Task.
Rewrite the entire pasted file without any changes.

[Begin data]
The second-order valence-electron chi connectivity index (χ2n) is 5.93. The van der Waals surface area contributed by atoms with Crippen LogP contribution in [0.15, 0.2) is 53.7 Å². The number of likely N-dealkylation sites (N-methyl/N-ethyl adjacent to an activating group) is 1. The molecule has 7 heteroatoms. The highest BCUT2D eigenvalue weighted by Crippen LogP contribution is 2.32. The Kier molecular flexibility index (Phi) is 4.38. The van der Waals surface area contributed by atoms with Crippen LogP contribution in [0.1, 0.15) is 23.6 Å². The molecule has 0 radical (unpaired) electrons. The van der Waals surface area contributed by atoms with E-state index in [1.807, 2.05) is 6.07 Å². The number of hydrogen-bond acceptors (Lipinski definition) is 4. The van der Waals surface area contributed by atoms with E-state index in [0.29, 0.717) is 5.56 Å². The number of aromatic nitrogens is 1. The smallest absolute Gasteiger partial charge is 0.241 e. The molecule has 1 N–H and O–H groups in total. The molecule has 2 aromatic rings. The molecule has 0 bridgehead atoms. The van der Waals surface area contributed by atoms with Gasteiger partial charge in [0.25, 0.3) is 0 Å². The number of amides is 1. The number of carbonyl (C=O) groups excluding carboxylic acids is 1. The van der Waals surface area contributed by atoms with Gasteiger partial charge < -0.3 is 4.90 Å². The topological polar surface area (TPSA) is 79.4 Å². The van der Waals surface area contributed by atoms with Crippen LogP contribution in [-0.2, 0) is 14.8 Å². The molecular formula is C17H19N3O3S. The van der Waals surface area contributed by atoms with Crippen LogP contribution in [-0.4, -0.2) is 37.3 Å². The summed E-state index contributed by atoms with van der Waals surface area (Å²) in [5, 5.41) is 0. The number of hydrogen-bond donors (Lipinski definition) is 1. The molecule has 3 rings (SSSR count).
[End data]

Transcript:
The second-order valence-electron chi connectivity index (χ2n) is 5.93. The van der Waals surface area contributed by atoms with Crippen LogP contribution in [0.15, 0.2) is 53.7 Å². The number of likely N-dealkylation sites (N-methyl/N-ethyl adjacent to an activating group) is 1. The molecule has 7 heteroatoms. The highest BCUT2D eigenvalue weighted by Crippen LogP contribution is 2.32. The Kier molecular flexibility index (Phi) is 4.38. The van der Waals surface area contributed by atoms with Crippen LogP contribution in [0.1, 0.15) is 23.6 Å². The molecule has 0 radical (unpaired) electrons. The van der Waals surface area contributed by atoms with E-state index in [1.807, 2.05) is 6.07 Å². The number of hydrogen-bond acceptors (Lipinski definition) is 4. The van der Waals surface area contributed by atoms with E-state index in [0.29, 0.717) is 5.56 Å². The number of aromatic nitrogens is 1. The smallest absolute Gasteiger partial charge is 0.241 e. The molecule has 1 N–H and O–H groups in total. The molecule has 2 aromatic rings. The molecule has 0 bridgehead atoms. The van der Waals surface area contributed by atoms with Gasteiger partial charge in [0.25, 0.3) is 0 Å². The number of amides is 1. The number of carbonyl (C=O) groups excluding carboxylic acids is 1. The van der Waals surface area contributed by atoms with Gasteiger partial charge < -0.3 is 4.90 Å². The topological polar surface area (TPSA) is 79.4 Å². The van der Waals surface area contributed by atoms with Crippen LogP contribution in [-0.2, 0) is 14.8 Å². The molecular formula is C17H19N3O3S. The van der Waals surface area contributed by atoms with Crippen LogP contribution in [-0.4, -0.2) is 37.3 Å². The summed E-state index contributed by atoms with van der Waals surface area (Å²) in [5, 5.41) is 0. The number of hydrogen-bond donors (Lipinski definition) is 1. The molecule has 3 rings (SSSR count).